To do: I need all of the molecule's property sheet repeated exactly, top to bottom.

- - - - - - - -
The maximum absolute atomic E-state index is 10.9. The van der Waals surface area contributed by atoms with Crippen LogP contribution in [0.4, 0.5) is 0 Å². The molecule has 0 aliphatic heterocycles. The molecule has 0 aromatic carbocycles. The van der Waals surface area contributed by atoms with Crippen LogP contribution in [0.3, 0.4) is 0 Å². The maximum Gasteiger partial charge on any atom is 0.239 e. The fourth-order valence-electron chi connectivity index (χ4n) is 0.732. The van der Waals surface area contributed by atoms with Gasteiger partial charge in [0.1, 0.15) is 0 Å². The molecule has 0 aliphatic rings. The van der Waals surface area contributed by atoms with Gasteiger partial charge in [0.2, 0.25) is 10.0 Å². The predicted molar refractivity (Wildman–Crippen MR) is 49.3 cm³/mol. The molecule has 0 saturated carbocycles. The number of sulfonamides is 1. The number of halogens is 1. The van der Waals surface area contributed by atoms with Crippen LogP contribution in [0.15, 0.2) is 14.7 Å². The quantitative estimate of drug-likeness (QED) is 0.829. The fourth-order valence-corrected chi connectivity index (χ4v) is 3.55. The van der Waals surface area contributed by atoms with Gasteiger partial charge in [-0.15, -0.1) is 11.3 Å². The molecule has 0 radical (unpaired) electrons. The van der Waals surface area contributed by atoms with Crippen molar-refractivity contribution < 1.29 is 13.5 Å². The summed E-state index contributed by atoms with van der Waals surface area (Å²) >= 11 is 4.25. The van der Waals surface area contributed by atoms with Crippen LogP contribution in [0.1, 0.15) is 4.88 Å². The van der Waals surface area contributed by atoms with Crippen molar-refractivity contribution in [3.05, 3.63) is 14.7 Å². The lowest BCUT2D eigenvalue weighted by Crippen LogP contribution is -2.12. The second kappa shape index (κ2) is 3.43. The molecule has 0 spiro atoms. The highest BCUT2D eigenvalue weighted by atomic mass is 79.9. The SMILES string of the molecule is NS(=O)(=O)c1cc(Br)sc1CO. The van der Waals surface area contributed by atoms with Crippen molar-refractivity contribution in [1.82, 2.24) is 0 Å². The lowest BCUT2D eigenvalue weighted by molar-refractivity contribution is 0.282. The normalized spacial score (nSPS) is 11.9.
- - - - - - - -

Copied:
The maximum absolute atomic E-state index is 10.9. The van der Waals surface area contributed by atoms with Crippen LogP contribution in [0.4, 0.5) is 0 Å². The molecule has 0 aliphatic heterocycles. The molecule has 0 aromatic carbocycles. The van der Waals surface area contributed by atoms with Crippen LogP contribution in [0.3, 0.4) is 0 Å². The maximum Gasteiger partial charge on any atom is 0.239 e. The fourth-order valence-electron chi connectivity index (χ4n) is 0.732. The van der Waals surface area contributed by atoms with Gasteiger partial charge in [0.1, 0.15) is 0 Å². The molecule has 0 aliphatic rings. The van der Waals surface area contributed by atoms with Gasteiger partial charge in [0.2, 0.25) is 10.0 Å². The predicted molar refractivity (Wildman–Crippen MR) is 49.3 cm³/mol. The molecule has 0 saturated carbocycles. The number of sulfonamides is 1. The number of halogens is 1. The van der Waals surface area contributed by atoms with Crippen LogP contribution in [0.15, 0.2) is 14.7 Å². The quantitative estimate of drug-likeness (QED) is 0.829. The fourth-order valence-corrected chi connectivity index (χ4v) is 3.55. The van der Waals surface area contributed by atoms with Gasteiger partial charge in [-0.15, -0.1) is 11.3 Å². The molecule has 0 radical (unpaired) electrons. The van der Waals surface area contributed by atoms with Crippen molar-refractivity contribution < 1.29 is 13.5 Å². The summed E-state index contributed by atoms with van der Waals surface area (Å²) >= 11 is 4.25. The van der Waals surface area contributed by atoms with Crippen LogP contribution in [0.1, 0.15) is 4.88 Å². The van der Waals surface area contributed by atoms with Crippen molar-refractivity contribution in [3.05, 3.63) is 14.7 Å². The lowest BCUT2D eigenvalue weighted by Crippen LogP contribution is -2.12. The second kappa shape index (κ2) is 3.43. The molecule has 0 spiro atoms. The highest BCUT2D eigenvalue weighted by atomic mass is 79.9. The SMILES string of the molecule is NS(=O)(=O)c1cc(Br)sc1CO. The van der Waals surface area contributed by atoms with Crippen molar-refractivity contribution in [1.82, 2.24) is 0 Å². The lowest BCUT2D eigenvalue weighted by molar-refractivity contribution is 0.282. The normalized spacial score (nSPS) is 11.9.